12. Subtotal facial nerve decompression in preventing further recurrence and promoting facial nerve recovery of severe idiopathic recurrent facial palsy.

    PubMed

    Wu, Shu-hui; Chen, Xiang; Wang, Jie; Liu, Hua; Qian, Xiao-zhong; Pan, Xin-liang

    2015-11-01

    The objective of the study is to document the role of subtotal facial nerve decompression in preventing further recurrence and promoting facial nerve recovery of severe idiopathic recurrent facial palsy. Twenty-two cases with idiopathic recurrent facial palsy, which had over 95% degeneration of facial nerve on electroneurography, were included in the study, among which 12 accepting subtotal facial nerve decompression were involved in surgery group, and 10 who refused surgery and received prednisolone were classified into control group. The recurrence of facial palsy and facial nerve recovery was compared. The patients were followed up for 5.3 years (range 3-8 years) and 5.2 years (range 3-7 years) in surgery group and control group, respectively. Further recurrence of facial palsy occurred in none of 12 patients (0%) in surgery group in contrast to 4 of 10 cases (40%) in control group, with statistical difference (p < 0.05). 11 of 12 cases (91.7%) in surgery group recovered to Grade I or Grade II compared to 3 of 10 cases (30.0%) in control group, with significant difference (p < 0.05). Subtotal facial nerve decompression is effective to prevent further recurrence of facial palsy and promote facial nerve recovery of severe idiopathic recurrent facial palsy. PMID:24619203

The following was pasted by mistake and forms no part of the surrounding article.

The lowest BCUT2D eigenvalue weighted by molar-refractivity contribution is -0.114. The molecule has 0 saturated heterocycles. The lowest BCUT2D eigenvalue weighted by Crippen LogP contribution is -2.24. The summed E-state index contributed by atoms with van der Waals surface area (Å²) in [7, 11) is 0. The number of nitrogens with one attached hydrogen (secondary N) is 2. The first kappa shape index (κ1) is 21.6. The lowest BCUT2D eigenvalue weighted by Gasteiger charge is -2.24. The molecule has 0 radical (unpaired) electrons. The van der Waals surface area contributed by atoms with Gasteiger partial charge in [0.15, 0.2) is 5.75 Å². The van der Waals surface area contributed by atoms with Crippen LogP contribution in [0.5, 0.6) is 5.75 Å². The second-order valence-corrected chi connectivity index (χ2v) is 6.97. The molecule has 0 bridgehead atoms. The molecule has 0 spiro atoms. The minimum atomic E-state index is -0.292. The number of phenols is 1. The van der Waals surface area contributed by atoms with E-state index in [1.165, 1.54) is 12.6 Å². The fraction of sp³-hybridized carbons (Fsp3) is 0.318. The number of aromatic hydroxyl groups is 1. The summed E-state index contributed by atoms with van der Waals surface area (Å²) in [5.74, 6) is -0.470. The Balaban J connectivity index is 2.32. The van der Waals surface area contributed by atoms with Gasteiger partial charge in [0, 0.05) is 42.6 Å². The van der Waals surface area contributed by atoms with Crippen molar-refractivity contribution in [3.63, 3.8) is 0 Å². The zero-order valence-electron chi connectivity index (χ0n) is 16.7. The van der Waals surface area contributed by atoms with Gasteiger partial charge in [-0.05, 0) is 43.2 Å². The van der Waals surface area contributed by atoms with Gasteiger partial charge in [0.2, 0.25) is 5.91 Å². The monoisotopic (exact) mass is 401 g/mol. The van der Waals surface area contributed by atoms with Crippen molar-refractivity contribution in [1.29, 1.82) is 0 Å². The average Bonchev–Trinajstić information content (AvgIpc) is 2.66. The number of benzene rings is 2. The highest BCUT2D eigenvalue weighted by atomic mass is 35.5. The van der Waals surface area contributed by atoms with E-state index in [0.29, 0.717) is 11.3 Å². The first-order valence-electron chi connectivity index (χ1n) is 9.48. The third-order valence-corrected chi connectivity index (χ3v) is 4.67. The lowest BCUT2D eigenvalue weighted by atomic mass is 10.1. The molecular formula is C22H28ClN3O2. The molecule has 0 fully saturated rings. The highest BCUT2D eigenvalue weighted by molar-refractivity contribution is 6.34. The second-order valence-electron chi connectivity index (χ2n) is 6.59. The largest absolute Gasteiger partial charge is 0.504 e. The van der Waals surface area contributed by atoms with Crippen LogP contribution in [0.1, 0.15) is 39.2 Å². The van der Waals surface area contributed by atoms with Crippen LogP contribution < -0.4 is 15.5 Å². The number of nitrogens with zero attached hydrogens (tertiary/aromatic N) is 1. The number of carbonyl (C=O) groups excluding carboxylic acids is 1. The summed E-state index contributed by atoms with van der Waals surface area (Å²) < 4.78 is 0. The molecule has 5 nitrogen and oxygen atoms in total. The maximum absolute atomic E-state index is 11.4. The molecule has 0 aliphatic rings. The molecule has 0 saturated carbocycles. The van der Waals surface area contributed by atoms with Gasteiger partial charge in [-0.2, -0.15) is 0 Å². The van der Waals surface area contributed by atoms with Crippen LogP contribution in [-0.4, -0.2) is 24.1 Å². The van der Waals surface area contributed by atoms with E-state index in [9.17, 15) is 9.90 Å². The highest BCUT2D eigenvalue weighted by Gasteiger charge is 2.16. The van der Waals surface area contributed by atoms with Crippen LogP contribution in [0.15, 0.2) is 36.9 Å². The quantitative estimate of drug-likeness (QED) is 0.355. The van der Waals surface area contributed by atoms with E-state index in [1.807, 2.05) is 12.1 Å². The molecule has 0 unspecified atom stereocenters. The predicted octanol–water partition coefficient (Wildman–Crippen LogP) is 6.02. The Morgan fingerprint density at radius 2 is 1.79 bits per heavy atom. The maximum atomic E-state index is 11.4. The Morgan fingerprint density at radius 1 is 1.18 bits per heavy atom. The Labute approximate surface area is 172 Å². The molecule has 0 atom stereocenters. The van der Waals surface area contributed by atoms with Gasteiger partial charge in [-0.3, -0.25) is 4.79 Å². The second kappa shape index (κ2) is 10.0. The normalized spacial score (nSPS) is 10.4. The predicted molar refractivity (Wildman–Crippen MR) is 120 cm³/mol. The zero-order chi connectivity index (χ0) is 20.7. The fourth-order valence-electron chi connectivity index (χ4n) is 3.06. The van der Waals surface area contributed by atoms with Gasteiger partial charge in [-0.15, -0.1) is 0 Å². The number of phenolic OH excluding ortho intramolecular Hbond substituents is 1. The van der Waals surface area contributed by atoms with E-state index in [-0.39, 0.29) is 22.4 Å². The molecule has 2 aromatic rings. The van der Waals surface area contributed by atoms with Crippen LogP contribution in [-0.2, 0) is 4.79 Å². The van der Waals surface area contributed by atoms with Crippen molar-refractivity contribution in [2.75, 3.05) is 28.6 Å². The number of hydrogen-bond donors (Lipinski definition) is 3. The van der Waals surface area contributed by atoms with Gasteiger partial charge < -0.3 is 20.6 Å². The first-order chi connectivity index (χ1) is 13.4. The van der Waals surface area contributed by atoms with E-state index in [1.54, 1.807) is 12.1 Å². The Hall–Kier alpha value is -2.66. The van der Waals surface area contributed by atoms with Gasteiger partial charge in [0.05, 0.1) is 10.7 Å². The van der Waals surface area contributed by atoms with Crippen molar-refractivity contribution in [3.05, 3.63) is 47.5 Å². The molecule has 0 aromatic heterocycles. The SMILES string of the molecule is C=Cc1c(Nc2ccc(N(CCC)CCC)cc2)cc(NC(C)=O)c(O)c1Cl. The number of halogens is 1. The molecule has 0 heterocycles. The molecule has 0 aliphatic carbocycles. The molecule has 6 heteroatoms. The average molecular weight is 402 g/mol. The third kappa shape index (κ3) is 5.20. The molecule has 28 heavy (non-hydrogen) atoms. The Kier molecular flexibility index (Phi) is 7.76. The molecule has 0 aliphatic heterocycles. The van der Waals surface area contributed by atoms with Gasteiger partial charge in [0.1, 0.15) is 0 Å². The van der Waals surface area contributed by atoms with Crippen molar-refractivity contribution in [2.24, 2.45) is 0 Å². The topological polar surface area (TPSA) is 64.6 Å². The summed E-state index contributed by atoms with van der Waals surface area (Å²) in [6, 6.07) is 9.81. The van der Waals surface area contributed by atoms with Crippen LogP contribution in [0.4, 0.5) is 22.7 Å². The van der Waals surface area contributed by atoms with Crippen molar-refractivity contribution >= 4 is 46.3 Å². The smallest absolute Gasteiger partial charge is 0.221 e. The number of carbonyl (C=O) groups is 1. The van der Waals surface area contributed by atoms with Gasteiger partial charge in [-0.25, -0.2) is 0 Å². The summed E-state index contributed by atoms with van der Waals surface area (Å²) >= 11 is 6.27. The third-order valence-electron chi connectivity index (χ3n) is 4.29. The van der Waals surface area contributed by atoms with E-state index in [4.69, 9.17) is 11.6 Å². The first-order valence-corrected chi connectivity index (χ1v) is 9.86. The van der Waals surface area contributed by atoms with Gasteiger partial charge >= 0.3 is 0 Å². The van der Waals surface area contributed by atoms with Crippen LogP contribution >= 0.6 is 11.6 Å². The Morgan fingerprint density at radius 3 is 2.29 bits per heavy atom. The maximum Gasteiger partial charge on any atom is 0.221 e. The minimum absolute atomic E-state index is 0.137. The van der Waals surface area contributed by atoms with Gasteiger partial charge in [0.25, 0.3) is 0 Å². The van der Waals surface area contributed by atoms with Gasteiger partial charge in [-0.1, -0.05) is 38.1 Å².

13. Bone Biopsy

    MedlinePLUS

    ... News Physician Resources Professions Site Index A-Z Bone Biopsy Bone biopsy uses a needle and imaging ... the limitations of Bone Biopsy? What is a Bone Biopsy? A bone biopsy is an image-guided ...

  14. A Contemporary Approach to Facial Reanimation.

    PubMed

    Jowett, Nate; Hadlock, Tessa A

    2015-01-01

    The management of acute facial nerve insult may entail medical therapy, surgical exploration, decompression, or repair depending on the etiology. When recovery is not complete, facial mimetic function lies on a spectrum ranging from flaccid paralysis to hyperkinesis resulting in facial immobility. Through systematic assessment of the face at rest and with movement, one may tailor the management to the particular pattern of dysfunction. Interventions for long-standing facial palsy include physical therapy, injectables, and surgical reanimation procedures. The goal of the management is to restore facial balance and movement. This article summarizes a contemporary approach to the management of facial nerve insults. PMID:26042960